From Fiscal Friction to Fiscal Focus

October 14, 2019 by Kyle Hall

From Fiscal Friction to Fiscal Focus

Not too long ago, data was something governments filed away for annual reporting or grant requirements. Even then, the final results were often relegated to dusty bookshelves only to be seen by a small handful of people.

Today, the mindset is shifting to seeing — and using— data as a valuable business intelligence tool. Government leaders want data they can trust, analyze, and use to make evidence-based decisions.

In a recent Summit on Financial Leadership panel in New York City, I was joined by Nassau County Comptroller Jack Schnirman and Pittsburgh Controller Michael Lamb, who shared how their organizations leveraged data to move from financial friction to fiscal focus.

Schnirman may refer to his office “as the fiscal umpire for the county, calling balls and strikes,” but the work of a comptroller comes down to more than that. It’s about building partnerships, sharing information and ideas, and continuing the mission of making government better.

The first step starts with deliberate culture changes.

It’s an issue many in government can appreciate. For example, Lamb brought up a time, right before he took office, where city leaders couldn’t agree on the real financial situation of the city.

In today’s modern government, financial transparency presents both challenge and opportunity. Chasing surface-level transparency just to be on-trend doesn’t move the needle in truly transformative ways. Robust financial transparency, however, is a powerful tool that can. Today, Pittsburgh’s team uses the controller’s data to run predictive analytics, to improve the procurement process, and to bolster public engagement.

“What we found is that while the political leadership may be arguing at some point at a higher level, staff are working together and using data that is now being provided to them for the first time in a new way,” Lamb says. “It has changed the relationship between my office and the city's finance department.”

For Schnirman, it’s been about moving away from a paper-based culture to a collaborative environment.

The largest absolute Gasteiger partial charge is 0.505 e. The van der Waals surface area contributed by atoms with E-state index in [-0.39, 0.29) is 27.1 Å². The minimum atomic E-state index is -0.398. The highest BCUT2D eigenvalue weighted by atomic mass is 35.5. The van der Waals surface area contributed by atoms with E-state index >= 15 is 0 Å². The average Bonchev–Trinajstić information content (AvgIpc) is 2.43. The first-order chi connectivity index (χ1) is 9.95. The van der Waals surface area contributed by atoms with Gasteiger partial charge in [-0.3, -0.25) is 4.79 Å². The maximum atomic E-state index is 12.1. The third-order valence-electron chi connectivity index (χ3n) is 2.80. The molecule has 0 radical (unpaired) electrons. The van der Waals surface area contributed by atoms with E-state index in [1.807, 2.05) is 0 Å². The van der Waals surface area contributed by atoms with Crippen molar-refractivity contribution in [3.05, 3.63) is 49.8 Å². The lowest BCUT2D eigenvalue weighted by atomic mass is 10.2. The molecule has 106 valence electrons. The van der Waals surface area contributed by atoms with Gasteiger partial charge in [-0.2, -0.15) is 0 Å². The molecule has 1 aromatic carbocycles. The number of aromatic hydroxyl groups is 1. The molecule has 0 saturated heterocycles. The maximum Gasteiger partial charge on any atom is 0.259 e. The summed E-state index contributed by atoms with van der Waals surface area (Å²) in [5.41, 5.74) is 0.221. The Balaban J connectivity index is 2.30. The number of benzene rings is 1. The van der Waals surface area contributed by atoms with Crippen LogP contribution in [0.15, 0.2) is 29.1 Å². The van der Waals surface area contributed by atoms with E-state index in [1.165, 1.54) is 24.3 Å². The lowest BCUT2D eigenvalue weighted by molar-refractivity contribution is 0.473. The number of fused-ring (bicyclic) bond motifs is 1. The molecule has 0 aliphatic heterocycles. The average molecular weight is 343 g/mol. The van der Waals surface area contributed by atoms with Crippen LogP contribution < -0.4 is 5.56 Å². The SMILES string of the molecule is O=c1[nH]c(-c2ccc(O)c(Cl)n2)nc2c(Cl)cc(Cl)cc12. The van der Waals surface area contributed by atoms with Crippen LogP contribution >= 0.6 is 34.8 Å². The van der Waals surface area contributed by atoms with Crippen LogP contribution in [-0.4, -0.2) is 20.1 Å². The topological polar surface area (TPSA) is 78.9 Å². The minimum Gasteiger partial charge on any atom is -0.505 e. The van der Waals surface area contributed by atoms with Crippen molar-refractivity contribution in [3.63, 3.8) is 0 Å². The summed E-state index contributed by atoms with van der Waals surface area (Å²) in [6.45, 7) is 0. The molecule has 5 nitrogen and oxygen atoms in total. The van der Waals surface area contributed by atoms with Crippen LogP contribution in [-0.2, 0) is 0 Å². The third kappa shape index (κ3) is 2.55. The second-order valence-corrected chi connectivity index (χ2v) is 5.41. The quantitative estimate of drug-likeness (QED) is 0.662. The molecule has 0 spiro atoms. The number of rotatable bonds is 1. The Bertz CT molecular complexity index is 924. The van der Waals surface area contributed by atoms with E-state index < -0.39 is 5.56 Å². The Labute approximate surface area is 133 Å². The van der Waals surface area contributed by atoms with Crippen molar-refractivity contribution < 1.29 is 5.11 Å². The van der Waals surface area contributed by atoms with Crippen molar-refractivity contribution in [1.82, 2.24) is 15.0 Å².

“Information has been siloed and sort of seen as the ‘coin of the realm’ that you hold close to your silo, and you don’t share it,” he says. “That’s now beginning to change.”

Earlier this year, Schnirman launched an advanced internal data-sharing platform, Socrata Connected Government Cloud, along with new public-facing apps to share details on payroll, budget, expenses, and other financial information in an easy-to-use format. Schnirman says they’re beginning to see the results of that effort.

“The conversation used to go, ‘Oh, you’re interested in that data or that fact? That’s something I’ll have to look up and get back to you,’” Schnirman says. “That’s the punt that gets you out of the hot seat.”

While there’s still more work to do inside of government, data is becoming a central piece of the discussion, Schnirman says.

“Discussions are becoming more fact-based,” Schnirman says. “It’s no longer just the story they want to tell, it’s the story illustrated by facts.”

With an advanced data platform, the facts aren’t owned by any one person or department. Insights are available to staff to have a discussion in real time as questions arise. That’s a major shift for many organizations.

The way to measure success is not just in the feedback that organizations are getting, or in the public trust that’s restored. By creating understanding and buy-in with financial transparency, governments can create a more fact-based discussion in their ecosystems.

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